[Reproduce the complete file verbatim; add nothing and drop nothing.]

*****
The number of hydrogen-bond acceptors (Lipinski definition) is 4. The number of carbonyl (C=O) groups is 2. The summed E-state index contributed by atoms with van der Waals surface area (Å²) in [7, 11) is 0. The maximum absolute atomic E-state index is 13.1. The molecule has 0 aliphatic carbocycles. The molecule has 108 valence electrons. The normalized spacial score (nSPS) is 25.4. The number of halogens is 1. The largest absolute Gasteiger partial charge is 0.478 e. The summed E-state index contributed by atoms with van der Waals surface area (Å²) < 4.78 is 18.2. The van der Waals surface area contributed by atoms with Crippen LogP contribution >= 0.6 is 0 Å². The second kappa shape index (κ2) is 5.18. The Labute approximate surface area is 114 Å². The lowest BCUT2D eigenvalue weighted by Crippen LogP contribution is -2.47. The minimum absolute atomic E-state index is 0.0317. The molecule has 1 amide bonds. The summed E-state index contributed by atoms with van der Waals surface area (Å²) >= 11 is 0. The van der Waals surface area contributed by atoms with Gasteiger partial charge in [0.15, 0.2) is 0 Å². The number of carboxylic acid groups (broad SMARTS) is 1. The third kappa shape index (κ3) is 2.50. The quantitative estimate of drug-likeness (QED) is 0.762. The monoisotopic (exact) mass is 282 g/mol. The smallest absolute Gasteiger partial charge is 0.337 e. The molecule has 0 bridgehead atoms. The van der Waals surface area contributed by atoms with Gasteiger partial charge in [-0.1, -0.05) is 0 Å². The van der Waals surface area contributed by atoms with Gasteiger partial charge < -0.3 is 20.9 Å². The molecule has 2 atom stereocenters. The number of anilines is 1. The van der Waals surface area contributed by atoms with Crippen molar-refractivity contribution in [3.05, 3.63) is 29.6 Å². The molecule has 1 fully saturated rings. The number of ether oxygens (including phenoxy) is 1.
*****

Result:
The number of hydrogen-bond acceptors (Lipinski definition) is 4. The number of carbonyl (C=O) groups is 2. The summed E-state index contributed by atoms with van der Waals surface area (Å²) in [7, 11) is 0. The maximum absolute atomic E-state index is 13.1. The molecule has 0 aliphatic carbocycles. The molecule has 108 valence electrons. The normalized spacial score (nSPS) is 25.4. The number of halogens is 1. The largest absolute Gasteiger partial charge is 0.478 e. The summed E-state index contributed by atoms with van der Waals surface area (Å²) < 4.78 is 18.2. The van der Waals surface area contributed by atoms with Crippen LogP contribution >= 0.6 is 0 Å². The second kappa shape index (κ2) is 5.18. The Labute approximate surface area is 114 Å². The lowest BCUT2D eigenvalue weighted by Crippen LogP contribution is -2.47. The minimum absolute atomic E-state index is 0.0317. The molecule has 1 amide bonds. The summed E-state index contributed by atoms with van der Waals surface area (Å²) >= 11 is 0. The van der Waals surface area contributed by atoms with Gasteiger partial charge in [0.15, 0.2) is 0 Å². The number of carboxylic acid groups (broad SMARTS) is 1. The third kappa shape index (κ3) is 2.50. The quantitative estimate of drug-likeness (QED) is 0.762. The monoisotopic (exact) mass is 282 g/mol. The smallest absolute Gasteiger partial charge is 0.337 e. The molecule has 0 bridgehead atoms. The van der Waals surface area contributed by atoms with Gasteiger partial charge in [-0.1, -0.05) is 0 Å². The van der Waals surface area contributed by atoms with Gasteiger partial charge < -0.3 is 20.9 Å². The molecule has 2 atom stereocenters. The number of anilines is 1. The van der Waals surface area contributed by atoms with Crippen molar-refractivity contribution in [3.05, 3.63) is 29.6 Å². The molecule has 1 fully saturated rings. The number of ether oxygens (including phenoxy) is 1.